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Profitability--Proven Steps to Ensuring a Healthy Bottom Line

By: Melinda Minton
Posted: March 26, 2009, from the April 2009 issue of Skin Inc. magazine.
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Other small cutbacks can include using less expensive bags for retail, turning off lights, being cognizant of hot water usage, stretching out the life of testers, rationing sundry usage for waxing and similar services, and so on. Instead of allowing staff to experience free services, encourage a trade day to exchange services with each another. Cut down on office materials use, such as paper, cards, stationary and other seemingly inexpensive materials. Those costs can quickly add up.

Also, consider simplifying your menu brochures. Think about how much each menu costs and how many you go through. That parchment cover, ribbon-tied binding and cardstock inside could all go with little to no impact on the client’s experience. Similarly, four-color can become two-color at a dramatic reduction in cost with little change in the spa’s image, and another option is to create a mini-menu as a supplement to your full menu, outlining only services and prices. Oftentimes regular clients will grab a menu when they really just need a cheat sheet as a reminder of services offered. Cutting brochure costs can significantly cut your overhead with few to no side effects.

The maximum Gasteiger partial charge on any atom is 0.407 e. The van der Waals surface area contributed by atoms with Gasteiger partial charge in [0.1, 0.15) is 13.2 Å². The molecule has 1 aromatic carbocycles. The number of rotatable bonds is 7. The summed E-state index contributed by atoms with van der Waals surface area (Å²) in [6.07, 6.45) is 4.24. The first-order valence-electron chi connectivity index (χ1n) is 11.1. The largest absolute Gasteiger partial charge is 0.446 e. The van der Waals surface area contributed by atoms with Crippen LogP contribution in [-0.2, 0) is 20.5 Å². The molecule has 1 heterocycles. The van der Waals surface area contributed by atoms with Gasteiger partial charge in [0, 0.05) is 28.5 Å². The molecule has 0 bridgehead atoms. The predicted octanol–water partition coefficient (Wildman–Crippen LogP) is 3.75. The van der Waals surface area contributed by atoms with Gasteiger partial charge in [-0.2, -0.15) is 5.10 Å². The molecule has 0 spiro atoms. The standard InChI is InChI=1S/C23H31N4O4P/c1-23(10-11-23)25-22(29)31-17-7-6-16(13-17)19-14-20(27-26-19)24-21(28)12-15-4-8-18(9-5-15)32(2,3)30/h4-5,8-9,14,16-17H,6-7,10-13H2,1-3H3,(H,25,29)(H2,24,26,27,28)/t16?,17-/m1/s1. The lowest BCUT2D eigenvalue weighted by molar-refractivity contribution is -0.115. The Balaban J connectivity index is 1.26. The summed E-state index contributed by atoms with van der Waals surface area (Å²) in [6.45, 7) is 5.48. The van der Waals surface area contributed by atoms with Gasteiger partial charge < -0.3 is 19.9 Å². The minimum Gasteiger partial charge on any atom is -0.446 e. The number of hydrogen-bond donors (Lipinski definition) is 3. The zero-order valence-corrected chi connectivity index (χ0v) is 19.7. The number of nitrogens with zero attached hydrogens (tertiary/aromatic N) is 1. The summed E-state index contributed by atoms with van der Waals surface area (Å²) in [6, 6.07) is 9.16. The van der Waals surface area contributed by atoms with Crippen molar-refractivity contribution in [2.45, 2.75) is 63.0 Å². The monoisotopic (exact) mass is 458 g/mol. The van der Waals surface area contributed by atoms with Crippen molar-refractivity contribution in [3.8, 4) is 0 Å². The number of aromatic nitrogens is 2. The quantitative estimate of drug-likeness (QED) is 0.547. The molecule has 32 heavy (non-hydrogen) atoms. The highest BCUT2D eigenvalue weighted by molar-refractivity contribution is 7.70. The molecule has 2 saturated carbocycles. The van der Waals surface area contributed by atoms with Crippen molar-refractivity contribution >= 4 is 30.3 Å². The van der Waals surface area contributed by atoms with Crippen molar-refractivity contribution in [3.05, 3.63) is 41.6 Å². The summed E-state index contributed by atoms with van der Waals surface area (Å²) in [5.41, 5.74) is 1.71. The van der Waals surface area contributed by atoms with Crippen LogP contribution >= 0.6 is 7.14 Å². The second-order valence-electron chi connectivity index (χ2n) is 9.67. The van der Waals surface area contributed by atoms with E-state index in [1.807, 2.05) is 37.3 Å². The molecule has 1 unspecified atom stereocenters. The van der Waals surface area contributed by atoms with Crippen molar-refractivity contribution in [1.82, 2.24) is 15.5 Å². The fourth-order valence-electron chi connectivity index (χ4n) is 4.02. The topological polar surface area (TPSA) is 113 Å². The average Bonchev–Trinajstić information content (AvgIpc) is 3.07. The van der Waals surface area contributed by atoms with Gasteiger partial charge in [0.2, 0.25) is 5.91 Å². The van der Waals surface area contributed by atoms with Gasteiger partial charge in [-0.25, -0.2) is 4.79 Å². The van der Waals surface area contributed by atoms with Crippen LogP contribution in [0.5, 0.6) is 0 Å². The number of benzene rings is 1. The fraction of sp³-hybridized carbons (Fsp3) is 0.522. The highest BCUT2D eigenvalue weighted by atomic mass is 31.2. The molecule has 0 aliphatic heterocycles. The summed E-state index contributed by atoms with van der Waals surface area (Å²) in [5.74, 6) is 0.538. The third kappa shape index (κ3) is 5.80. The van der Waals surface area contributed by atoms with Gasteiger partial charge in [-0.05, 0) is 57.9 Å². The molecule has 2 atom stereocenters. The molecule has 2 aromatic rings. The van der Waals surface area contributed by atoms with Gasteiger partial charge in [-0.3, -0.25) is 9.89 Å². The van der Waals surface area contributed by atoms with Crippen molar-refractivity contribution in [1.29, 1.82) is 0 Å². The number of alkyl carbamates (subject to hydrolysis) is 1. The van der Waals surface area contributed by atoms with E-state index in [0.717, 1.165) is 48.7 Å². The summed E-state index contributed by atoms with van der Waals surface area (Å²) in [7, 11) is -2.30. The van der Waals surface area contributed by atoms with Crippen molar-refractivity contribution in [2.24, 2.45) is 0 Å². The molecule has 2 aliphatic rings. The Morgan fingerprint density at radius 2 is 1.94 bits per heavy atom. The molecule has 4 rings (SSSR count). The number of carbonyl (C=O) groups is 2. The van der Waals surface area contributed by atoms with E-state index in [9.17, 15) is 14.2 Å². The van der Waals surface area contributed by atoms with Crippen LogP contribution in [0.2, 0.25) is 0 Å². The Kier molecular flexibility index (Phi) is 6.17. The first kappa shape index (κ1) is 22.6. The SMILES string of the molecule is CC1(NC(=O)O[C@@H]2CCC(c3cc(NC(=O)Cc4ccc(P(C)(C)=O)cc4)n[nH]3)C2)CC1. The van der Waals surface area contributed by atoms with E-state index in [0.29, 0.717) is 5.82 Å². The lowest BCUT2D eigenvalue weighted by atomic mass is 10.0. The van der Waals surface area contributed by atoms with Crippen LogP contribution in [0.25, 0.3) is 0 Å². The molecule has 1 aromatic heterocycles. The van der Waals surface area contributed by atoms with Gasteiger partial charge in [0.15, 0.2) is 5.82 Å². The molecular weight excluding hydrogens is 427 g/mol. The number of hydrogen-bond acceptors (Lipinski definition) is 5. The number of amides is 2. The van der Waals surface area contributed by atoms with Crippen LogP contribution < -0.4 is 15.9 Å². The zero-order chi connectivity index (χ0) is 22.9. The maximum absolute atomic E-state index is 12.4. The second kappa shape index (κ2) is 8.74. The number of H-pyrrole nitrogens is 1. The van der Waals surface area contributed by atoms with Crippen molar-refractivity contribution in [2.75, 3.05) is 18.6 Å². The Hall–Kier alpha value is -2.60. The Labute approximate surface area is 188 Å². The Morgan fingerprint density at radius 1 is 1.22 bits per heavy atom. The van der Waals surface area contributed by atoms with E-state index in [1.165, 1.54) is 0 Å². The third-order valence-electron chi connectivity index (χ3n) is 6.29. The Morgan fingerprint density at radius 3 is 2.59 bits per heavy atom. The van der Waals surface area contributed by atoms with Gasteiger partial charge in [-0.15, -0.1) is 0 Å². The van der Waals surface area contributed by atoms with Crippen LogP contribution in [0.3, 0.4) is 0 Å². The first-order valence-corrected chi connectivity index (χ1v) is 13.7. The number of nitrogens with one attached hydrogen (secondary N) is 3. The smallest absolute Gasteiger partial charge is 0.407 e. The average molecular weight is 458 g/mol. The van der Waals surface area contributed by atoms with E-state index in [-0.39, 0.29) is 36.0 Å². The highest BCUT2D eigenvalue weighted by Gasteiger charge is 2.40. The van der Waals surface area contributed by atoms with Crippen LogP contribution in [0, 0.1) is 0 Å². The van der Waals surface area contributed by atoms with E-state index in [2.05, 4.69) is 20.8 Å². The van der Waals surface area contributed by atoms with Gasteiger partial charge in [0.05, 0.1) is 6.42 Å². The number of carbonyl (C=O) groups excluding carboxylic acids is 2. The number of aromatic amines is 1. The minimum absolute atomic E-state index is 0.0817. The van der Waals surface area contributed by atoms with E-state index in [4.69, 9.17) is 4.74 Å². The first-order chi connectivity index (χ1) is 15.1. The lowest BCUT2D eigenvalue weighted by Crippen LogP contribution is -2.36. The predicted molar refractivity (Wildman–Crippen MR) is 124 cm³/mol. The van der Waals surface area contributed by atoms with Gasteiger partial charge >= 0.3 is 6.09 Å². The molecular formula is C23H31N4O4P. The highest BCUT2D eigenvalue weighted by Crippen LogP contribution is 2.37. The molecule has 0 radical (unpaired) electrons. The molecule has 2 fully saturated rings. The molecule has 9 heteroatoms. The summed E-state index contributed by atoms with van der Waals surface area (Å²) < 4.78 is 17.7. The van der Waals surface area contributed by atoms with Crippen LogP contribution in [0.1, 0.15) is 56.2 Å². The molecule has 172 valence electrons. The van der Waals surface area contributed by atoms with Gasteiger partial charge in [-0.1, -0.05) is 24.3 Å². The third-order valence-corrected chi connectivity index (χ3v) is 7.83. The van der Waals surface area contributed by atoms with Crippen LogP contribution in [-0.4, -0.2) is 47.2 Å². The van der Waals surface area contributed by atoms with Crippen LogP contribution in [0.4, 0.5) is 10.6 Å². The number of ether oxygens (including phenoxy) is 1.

Get focused

Niche equals rich, and if your spa isn’t therapeutically and thematically focused, you are missing out on a great deal of opportunity. With the spa market saturated as it is, presenting a standard spa menu can be a death sentence. The typical Swedish massage and European facial may be staples, but your spa must be different—it has to stand out. What does your spa do particularly well? Do you have a strong esthetic team, a strong massage staff? Are you known for body contouring? Are you in a unique location, or do you have products or treatments that are proprietary by nature?

Once you focus in on your spa’s strengths, give some thought to chopping down your menu items. Get rid of any services that aren’t performed on a regular basis. Create a spa menu of only your best-selling treatments, and then make a few of your services real standouts, such as your an anti-aging facial, energy-enhancing massage or the contouring series that really does the job. The more you specialize your spa treatments, the more your clients will find your spa special.

All about advertising

Advertising is a necessary evil that often comes at a great expense. How then do you maximize its effects? Simply paying for a four-color, half-page ad in your local newspaper will likely have some impact, but at what cost? Sure, potential clients will see it, acknowledge it and tuck a bit of the knowledge it provides in the back of their minds, but with all of the competition for consumer attention in this day and age, how far does that really go? Advertising must be a repetitive act of triggering the mind toward one simple message.